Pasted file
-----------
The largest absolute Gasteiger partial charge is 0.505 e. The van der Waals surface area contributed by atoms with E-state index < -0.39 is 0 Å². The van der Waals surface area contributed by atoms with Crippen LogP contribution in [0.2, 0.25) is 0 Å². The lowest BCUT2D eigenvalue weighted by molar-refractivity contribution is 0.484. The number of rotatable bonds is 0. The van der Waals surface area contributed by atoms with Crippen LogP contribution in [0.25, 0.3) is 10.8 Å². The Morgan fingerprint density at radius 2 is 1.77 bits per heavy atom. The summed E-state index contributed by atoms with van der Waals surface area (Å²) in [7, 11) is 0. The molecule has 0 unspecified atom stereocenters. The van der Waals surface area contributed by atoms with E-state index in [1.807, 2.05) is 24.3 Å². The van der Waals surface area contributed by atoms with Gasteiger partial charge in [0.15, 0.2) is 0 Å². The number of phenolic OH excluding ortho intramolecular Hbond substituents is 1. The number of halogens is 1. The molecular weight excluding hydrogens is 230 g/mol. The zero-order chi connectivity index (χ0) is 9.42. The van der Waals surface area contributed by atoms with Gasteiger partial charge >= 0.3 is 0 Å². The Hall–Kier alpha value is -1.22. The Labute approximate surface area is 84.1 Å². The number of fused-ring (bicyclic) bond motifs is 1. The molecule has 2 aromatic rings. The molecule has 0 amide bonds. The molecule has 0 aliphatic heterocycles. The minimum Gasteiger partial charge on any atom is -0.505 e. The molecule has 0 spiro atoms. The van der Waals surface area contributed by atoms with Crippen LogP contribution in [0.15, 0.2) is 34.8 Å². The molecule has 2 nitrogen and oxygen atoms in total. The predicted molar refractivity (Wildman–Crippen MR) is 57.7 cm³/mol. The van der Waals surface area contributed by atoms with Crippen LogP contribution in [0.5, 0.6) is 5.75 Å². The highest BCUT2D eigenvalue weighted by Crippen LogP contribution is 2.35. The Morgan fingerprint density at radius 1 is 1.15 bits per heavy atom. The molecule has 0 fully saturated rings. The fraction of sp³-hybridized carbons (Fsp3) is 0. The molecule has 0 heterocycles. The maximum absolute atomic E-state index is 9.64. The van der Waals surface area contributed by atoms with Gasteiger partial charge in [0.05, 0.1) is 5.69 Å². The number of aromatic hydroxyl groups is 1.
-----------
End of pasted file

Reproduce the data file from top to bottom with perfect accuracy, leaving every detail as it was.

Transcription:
The largest absolute Gasteiger partial charge is 0.505 e. The van der Waals surface area contributed by atoms with E-state index < -0.39 is 0 Å². The van der Waals surface area contributed by atoms with Crippen LogP contribution in [0.2, 0.25) is 0 Å². The lowest BCUT2D eigenvalue weighted by molar-refractivity contribution is 0.484. The number of rotatable bonds is 0. The van der Waals surface area contributed by atoms with Crippen LogP contribution in [0.25, 0.3) is 10.8 Å². The Morgan fingerprint density at radius 2 is 1.77 bits per heavy atom. The summed E-state index contributed by atoms with van der Waals surface area (Å²) in [7, 11) is 0. The molecule has 0 unspecified atom stereocenters. The van der Waals surface area contributed by atoms with E-state index in [1.807, 2.05) is 24.3 Å². The van der Waals surface area contributed by atoms with Gasteiger partial charge in [0.15, 0.2) is 0 Å². The number of phenolic OH excluding ortho intramolecular Hbond substituents is 1. The number of halogens is 1. The molecular weight excluding hydrogens is 230 g/mol. The zero-order chi connectivity index (χ0) is 9.42. The van der Waals surface area contributed by atoms with Gasteiger partial charge >= 0.3 is 0 Å². The Hall–Kier alpha value is -1.22. The Labute approximate surface area is 84.1 Å². The number of fused-ring (bicyclic) bond motifs is 1. The molecule has 2 aromatic rings. The molecule has 0 amide bonds. The molecule has 0 aliphatic heterocycles. The minimum Gasteiger partial charge on any atom is -0.505 e. The molecule has 0 spiro atoms. The van der Waals surface area contributed by atoms with Crippen LogP contribution in [0.15, 0.2) is 34.8 Å². The molecule has 2 nitrogen and oxygen atoms in total. The predicted molar refractivity (Wildman–Crippen MR) is 57.7 cm³/mol. The van der Waals surface area contributed by atoms with Crippen LogP contribution in [0.5, 0.6) is 5.75 Å². The highest BCUT2D eigenvalue weighted by Crippen LogP contribution is 2.35. The Morgan fingerprint density at radius 1 is 1.15 bits per heavy atom. The molecule has 0 fully saturated rings. The fraction of sp³-hybridized carbons (Fsp3) is 0. The molecule has 0 heterocycles. The maximum absolute atomic E-state index is 9.64. The van der Waals surface area contributed by atoms with Gasteiger partial charge in [0.05, 0.1) is 5.69 Å². The number of aromatic hydroxyl groups is 1.